Various pieces of external evidence were also included in the report, including data on patient experience surveys and data from NHS written complaints, as well as data from international and European regulators and other UK health professional regulators.

The key findings from this report were:

It is worth noting that according to the report, the number of doctors falling seriously below the standards expected of them remains very small and that a rise in the number of complaints does not mean that medical standards are falling. As the report points out, ‘Several factors may have contributed to this increase (such as)… rising patient expectations and better informed patients who have access to a greater range of information (particularly online). Other factors such as greater equality in modern society have also influenced people’s relationships with professionals, including the patient-doctor relationship and what patients expect from it.’

In 2011, 65 doctors were permanently removed from the register (struck off), removing their right to practise medicine in the UK, this compares to 73 in 2010.

The GMC is introducing a series of measures to deal with the rise in complaints, including:

Out of the 8,781 complaints received by the GMC:

Almost 3 out of 4 complaints involved male doctors, although it is important to note that 57% of all registered doctors were men.

The three most complained about issues were:

Out of the 8,781 complaints, the GMC:

While the actual statistics provided in the report were reported accurately, there was some degree of ‘editorialising’ where various papers put forth their own theories to explain the rise in complaints.

For example, the Daily Mail implied that that foreign-trained doctors were more likely to be the subject of complaints, when this was not actually the case, as stated by the report (though in cases when foreign-trained doctors were the subject of complaints, there was a trend of the complaints being more serious).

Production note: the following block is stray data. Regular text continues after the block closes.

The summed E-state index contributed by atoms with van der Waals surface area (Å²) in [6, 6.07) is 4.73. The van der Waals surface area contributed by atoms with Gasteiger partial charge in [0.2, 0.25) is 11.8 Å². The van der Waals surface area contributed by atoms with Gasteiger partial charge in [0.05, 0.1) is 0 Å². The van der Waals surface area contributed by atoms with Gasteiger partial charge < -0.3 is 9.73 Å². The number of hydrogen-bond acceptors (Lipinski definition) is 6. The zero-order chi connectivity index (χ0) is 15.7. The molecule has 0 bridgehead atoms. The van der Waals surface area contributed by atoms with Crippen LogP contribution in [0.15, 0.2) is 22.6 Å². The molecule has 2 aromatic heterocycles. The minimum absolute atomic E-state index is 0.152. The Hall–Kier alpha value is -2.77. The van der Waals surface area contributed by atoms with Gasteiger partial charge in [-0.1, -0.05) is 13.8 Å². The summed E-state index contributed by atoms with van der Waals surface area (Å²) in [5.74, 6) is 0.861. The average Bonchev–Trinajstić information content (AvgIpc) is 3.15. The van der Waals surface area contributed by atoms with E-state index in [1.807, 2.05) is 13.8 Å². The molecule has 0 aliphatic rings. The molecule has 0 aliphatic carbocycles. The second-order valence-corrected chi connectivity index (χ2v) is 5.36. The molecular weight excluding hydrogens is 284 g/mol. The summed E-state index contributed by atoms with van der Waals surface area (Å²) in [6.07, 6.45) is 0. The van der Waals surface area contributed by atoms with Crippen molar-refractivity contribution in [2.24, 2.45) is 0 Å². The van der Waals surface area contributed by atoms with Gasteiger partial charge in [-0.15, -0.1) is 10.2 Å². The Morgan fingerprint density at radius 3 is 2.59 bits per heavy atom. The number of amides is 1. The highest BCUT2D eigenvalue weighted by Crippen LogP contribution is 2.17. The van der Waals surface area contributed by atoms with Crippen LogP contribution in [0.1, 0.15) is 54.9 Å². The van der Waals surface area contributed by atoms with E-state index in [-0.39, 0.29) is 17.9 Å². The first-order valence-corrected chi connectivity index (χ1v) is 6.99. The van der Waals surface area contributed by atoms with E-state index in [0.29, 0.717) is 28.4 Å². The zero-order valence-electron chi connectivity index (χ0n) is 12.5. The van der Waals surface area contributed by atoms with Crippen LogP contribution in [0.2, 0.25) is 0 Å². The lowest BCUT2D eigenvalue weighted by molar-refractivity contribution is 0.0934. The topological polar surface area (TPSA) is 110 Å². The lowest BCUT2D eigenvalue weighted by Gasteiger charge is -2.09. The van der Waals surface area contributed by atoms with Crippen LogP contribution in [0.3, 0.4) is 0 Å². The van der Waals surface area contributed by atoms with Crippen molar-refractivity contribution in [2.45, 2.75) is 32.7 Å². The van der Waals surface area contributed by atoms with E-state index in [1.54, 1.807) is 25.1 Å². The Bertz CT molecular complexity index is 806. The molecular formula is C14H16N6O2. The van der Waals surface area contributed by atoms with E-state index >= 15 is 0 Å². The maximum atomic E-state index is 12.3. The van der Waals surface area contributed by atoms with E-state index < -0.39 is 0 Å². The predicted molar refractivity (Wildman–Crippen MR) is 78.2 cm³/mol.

The report identified four areas where there is a need for ‘further debate’ and action to address the identified barriers to good medical practice:

In discussing the report’s findings, GMC chief executive Niall Dickson said 'we are committed to enhancing patient safety and improving the quality of medical care across the UK. Critical to this is the new system of regular checks for all doctors – known as revalidation – which we plan to introduce from the end of this year. We also need to respond to the rising number of complaints about doctors – a pattern seen across healthcare. We are investing more in this area and we are rolling out a package of measures both to protect patients and provide greater support for doctors during the course of their careers.’

Analysis by Bazian. Edited by NHS Choices. Follow Behind the Headlines on twitter.